Franke James Dinner With a Stranger

Dinner... With a Stranger

Imagine that a total stranger sends you an email inviting himself and a friend over to your place for dinner, in exchange for which he'd contribute $200 to charity. Would you say yes, prepare a meal and see what's in store? That is exactly what local artist Franke James (of un-paving paradise fame) did, and now she's trying to get the idea to spread.

Franke's latest visual essay chronicles the experience, from the initial email appearing in her inbox to almost magical conclusion. And now, in the comments, we've already heard from The Stranger's mom and the Yonge Street Mission - Franke's charity of choice - and now Franke and The Stranger are sharing ideas of how to expand upon this concept as a larger-scale fundraiser.

I had a little chat with Franke about what was on her mind hosting this dinner, and what's on her mind now (hint: she wants the idea to spread). And, of course, what was on the menu.

Were you nervous about who these strangers were, or what they'd be like, before they arrived?

Mark [Shouldice, aka The Stranger] had written in his first email that he didn't want to "ruin the surprise" by revealing too much about himself.

Fortunately, there's Google to dig for the truth!! I found enough tidbits about Mark -- including the fact that he'd spoken to groups about his involvement with the humanitarian/athlete organization Right to Play, that I felt comfortable. I also spoke to him on the phone prior to the event and he told me about his teaching job. By the time the dinner event rolled around I was very confident that we were going to have a great dinner.

Was it awkward upon arrival? How long did it take for everybody to be comfortable or at ease?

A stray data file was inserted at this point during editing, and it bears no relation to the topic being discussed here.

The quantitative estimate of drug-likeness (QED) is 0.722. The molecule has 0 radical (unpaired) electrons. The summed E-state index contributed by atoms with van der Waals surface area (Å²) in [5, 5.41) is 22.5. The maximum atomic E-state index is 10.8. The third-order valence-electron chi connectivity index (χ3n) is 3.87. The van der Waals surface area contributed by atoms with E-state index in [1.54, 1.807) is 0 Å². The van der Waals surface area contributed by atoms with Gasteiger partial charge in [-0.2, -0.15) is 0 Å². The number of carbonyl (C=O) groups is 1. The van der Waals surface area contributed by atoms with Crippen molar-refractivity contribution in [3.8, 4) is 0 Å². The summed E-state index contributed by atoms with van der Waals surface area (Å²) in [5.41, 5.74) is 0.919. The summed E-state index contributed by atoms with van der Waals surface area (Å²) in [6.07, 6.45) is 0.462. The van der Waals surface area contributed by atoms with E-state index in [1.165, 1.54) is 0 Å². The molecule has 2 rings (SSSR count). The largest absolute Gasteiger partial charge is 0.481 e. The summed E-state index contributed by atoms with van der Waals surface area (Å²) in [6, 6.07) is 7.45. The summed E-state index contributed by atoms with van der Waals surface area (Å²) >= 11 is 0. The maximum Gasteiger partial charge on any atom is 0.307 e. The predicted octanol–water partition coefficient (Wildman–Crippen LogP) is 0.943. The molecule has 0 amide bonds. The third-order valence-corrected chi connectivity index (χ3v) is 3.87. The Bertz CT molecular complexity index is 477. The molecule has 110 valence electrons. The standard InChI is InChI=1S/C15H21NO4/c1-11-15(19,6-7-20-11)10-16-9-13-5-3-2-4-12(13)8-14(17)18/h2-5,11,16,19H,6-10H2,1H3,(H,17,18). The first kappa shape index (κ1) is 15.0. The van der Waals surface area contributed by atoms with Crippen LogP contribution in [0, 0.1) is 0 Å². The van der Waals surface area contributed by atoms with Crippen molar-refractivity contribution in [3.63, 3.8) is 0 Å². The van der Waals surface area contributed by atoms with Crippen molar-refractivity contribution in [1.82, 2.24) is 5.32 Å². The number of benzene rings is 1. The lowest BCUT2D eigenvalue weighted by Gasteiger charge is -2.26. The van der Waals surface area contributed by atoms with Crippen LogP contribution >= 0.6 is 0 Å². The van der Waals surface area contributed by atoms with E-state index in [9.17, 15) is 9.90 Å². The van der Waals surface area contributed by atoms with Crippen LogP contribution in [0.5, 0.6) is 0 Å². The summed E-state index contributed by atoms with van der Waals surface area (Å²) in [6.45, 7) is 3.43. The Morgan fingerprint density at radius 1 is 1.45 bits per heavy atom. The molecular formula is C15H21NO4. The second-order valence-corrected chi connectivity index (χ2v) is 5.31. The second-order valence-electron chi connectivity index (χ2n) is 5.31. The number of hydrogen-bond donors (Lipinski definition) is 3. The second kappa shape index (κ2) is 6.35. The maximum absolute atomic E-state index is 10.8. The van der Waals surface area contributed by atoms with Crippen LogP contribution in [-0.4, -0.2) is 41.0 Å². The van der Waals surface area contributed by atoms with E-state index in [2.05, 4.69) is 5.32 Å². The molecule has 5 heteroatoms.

One look at Hilary and Mark confirmed to me that they are solid people. They were very relaxed right away. I think that comes from the fact that both of them are in careers that involve meeting people from all walks of life (nursing and teaching). And [my husband] Bill and I are not shy either. As designers and artists, we are very comfortable meeting new people.

Why do you think this dinner worked out so well?

The starting point was really the idea. Fun, novel, slightly out of the box -- and generous. It really captured my imagination.

Did it help that Mark knew a bit about you through your art/website?

Yes. I think Mark and Hilary had an advantage because they knew so much about me through my website and visual essays.

Bill and I were both curious about who they were (from the Googling I'd done). We wanted to know about [Mark's] time in Africa, his role in Right to Play, his teaching in Toronto, his streetcar art school project, his documentary film nights, etc. We had enough things to ask them about that I was pretty sure we wouldn't run out of topics. But most of all I thought it was a super cool fundraising idea -- and I saw lots of potential to push it farther (e.g. book, video).

Do you think you would have reacted differently if the dinner would have been at the Mark's house?